#1
Hey, i started with the guitar about a month ago. My mom had an accoustic from her age and I myself took my little brother with nylon strings or do u call it that?

Anyway, on my moms older guitar i wanted to try steel strings, coz i wanted 2 guitars with different sounds, i asked in the shop for easy strings and he tipsed about Ernie Ball
Light. I bought them and fixed the guitar, so when i started to play it was really hard to press down the strings, it was so easy to miss something and get a misslead.

I really needed to prick every string right, and for the frets close to the head i needed to press very much more then if i pick up the one with ?nylon? strings.

Why im asking this is coz i was at my friends house and he had an much easier steel string accoustic, i could play so good on that one, if you compare to mine. I dont know if its the guitar it self or the strings, maybe both?

Any tips? =))
#2
nylon strings = classical guitar
Guitars:
Parkwood PW320M
Epiphone Les Paul Standard
Epiphone C-40 willie nelson signature
Squier Strat
Some beat up acoustic from '68

Amps:
Vox Ad50vt
Crate xt15r

Effects:
Vox Clyde McCoy Wah
#3
The one you have steel strings on isn't a classical guitar is it? Because steel strings will probably cause damage to a classical guitar.

It could be that the action is higher on this particular guitar than on your friend's.

As for steel strings, Martin "ultra custom light's" (I think that is what they are called) are pretty finger-friendly, but again, the action could be the problem.
#4
Hm ok, maybe it can be that its a classical guitar, it had those soft strings from the start, same as my bros guitar. But i thougt you could change strings the way you wanted on every accoustic.

The thing with the sound aswell is that if i pick a G chord for example, the thin strings (GBE) take up so much sound compared to the DAE strings. It sounds right when you tune, but when you play it sounds wrong you know :/.
#5
As for your first paragraph, classical guitars are not made to withstand the tension from steel strings. But if it is a steel string guitar, it can take any steel strings. Has something to do with the way the guitars are structured.

The second problem may also be caused by the steel strings, but I'll let someone else who knows more than me answer that question...

Edit: If you upload a picture of the guitar we can probably tell you whether it is a steel string or classical. Alternatively you could look for images of classical vs. steel string. I believe classicals are slightly smaller, have different tuning machines, and no pick guard, but don't completely trust me on that one...
Last edited by pyrochris at Jan 11, 2007,
#6
Quote by machine^

The thing with the sound aswell is that if i pick a G chord for example, the thin strings (GBE) take up so much sound compared to the DAE strings. It sounds right when you tune, but when you play it sounds wrong you know :/.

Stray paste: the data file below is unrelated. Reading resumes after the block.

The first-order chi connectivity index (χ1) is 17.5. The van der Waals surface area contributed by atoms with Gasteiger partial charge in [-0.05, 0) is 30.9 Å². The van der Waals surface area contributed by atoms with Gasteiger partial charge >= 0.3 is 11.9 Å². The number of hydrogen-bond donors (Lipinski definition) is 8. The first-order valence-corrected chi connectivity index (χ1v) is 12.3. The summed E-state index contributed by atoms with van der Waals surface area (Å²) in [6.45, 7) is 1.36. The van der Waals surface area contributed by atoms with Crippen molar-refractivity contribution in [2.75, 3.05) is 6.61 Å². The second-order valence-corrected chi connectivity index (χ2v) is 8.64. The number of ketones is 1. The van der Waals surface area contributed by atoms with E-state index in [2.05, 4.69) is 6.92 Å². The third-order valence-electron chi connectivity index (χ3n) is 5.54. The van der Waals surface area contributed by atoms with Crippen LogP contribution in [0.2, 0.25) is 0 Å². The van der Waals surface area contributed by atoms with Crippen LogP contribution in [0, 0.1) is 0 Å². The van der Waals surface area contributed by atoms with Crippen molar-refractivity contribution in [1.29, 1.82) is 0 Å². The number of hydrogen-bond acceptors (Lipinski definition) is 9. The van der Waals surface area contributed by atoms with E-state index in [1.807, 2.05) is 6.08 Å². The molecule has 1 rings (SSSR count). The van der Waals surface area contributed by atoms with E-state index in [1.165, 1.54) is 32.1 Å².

you have to fix the intonation, i really don't know how to intonate acoustics, but i'ms sure in the local shop they can do it for you
#7
First thing you need to do is take the steel string acoustic strings off your classical guitar if that is the case. You will ruin the guitar.

As far as it being hard to press down the strings. Well, it just takes a little getting used too.
When i started i had strong fingers already, but still needed to build strength quite a bit more, but it wasn't overly hard for me.
I just played, and when my fingers and fingertips were telling me to stop i put the guitar down, had a break for a bit then played some more later.

It just takes a bit of patience, if your pretty enthusiastic it helps cos you play mroe and therefore build strength and callouses quicker. At least that was the case for me
#8
The action on the more difficult instrument could be too high. (the distance between the fretboard and the string).

The higher it is, the harder it is to play. (generally speaking that is)
.
Cole Clark FL1AC Acoustic

Quote by 2007 Stupidity Awards


Instead of using Valves, could I use Light Bulbs instead? If so, would the new energy saving ones be OK? Coz I do a lot of playing

I got my pick stuck inside my guitar . . . . how am I supposed to get it out?
#9
Ok so ive read what you all said, and i think that you got right that its a classical guitar with steel strings on =). I didnt find an exactly picture on my guitar since its 15 years+? Anyway i found a similiar from the same brandname. Here is the url: http://www.rondomusic.net/cg216012.html its other colours on mine but the same shapes.

And for what you said DJaye you have right in the action thing, its very high distance between the fretboard and the strings, thats why its hard to press down and prick right aswell. But it might be because this guitar shouldnt have steel strings i think? =)
#10
Well i think what you need to do right now is go and take those strings off. NOW! you will warp the neck on the guitar.

The action has probably changed because of all the extra tension on the neck that the neck is designed for (thats why you need to take the steel strings off the guitar). The steel strings are putting so much tension on the neck that i would think the neck is being pulled up. So the shape that the neck and the body making is sort of a concave shape, with the strings going from one end to the other, so that maybe why the action is too high, because the neck can't handle the tension